The 2008 Olympics reaffirmed the proposition that it is possible to keep improving on excellence and perfection in sport.
The Beijing crowds saw 132 new Olympic records and 43 world records, with Afghanistan, Togo, Tajikistan and Mauritius winning medals for the first time. While it was taking part that was supposed to matter, the glory and interest was heaped on gold medallists who raised the threshold of perfection.
Perfect Pizza, www.aperfectcareer.co.uk, and Perfect Pieces, specialists in British pottery, demonstrate the thirst of businesses to link to the concept of perfection. It could now be time for NHS organisations to move beyond the campaign to be employers of first choice to the pursuit of perfection. What must they do to earn the mantle of being the perfect employer?
Catharine Arnold's new book Bedlam: London and its Mad describes the conditions at the Bethlem Hospital, which opened in the mid-13th century in Bishopsgate. "While the monks sold off the land and the chapel roof fell in", the hospital became a "byword for thieving, degeneracy and institutionalised corruption". It is unlikely that it was known in the labour market as a perfect employer.
Pulling Through, the 2008 Confederation of British Industry annual employment trends survey, has identified effective people management and availability of the right skills as the top factors contributing to competitiveness. When asked which HR factors were essential to success, management skills came out top (53 per cent), with workforce skills second (44 per cent). This ranking is consistent with the trend since 2001. Flexible working practices are rated higher than low labour costs.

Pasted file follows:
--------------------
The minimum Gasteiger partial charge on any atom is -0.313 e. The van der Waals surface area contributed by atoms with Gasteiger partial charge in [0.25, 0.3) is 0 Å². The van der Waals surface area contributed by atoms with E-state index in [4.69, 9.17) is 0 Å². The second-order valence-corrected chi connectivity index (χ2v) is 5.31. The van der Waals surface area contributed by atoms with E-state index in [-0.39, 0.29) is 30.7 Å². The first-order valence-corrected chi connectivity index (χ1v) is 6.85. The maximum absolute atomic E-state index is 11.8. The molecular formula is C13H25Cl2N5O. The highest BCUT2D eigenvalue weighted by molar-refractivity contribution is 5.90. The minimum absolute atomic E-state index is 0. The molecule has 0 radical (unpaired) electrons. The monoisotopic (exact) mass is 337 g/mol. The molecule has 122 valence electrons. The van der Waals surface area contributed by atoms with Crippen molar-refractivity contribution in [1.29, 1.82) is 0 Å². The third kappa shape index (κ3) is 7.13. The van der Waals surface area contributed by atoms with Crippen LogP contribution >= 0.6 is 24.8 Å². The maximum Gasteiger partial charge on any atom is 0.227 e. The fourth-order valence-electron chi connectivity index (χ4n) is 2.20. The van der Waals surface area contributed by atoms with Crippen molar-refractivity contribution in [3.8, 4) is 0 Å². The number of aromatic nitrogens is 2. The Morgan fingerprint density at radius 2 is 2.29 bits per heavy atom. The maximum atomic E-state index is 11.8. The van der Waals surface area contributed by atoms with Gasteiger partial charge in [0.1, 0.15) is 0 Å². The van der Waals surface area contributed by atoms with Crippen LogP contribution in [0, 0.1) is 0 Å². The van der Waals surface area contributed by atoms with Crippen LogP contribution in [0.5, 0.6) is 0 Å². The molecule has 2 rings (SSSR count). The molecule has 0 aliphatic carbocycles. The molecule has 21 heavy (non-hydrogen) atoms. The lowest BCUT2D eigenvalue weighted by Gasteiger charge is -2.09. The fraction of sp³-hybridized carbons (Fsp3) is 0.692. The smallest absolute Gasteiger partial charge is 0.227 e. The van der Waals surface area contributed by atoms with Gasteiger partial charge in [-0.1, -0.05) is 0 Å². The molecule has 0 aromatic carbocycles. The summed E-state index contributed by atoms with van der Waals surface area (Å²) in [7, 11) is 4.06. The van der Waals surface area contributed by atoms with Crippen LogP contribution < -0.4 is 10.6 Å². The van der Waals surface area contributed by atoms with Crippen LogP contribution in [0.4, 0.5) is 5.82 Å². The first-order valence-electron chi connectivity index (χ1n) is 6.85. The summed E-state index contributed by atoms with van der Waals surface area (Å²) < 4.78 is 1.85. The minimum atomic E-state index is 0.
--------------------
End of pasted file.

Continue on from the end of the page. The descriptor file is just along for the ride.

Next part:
The pursuit of perfection could be the right target for NHS boards - rather than the less ambitious desire to be better than the pack. Aiming to be the perfect employer rightly allows a degree of competition as well as accommodating collaboration where circumstances and the need for greater economies of scale exist. The perfect employer will balance flexibility with certainty, and opportunity with common purpose. Perhaps the employer closest to perfection never accepts it can get there.
There are different perspectives on employment perfection. The applicant wants their ideal job without competition, the line manager wants a choice of recruits and the taxpayer demands value for money, with a pound of productivity gain for every pound of investment. The perfect employer also disappoints, by undermining other employers and being unable to meet the aspirations of all its staff.
The NHS staff survey could help to identify how far the employer has to go to reach perfection. A quarterly assessment of what staff think of their leaders' commitment to putting customers first could be revealing. As indeed could whether they think they have enough colleagues, whether clinical services would be worthy of their family and friends, how positive they feel and how much they want to leave to get away from their line manager: a perfect test for imperfect employers.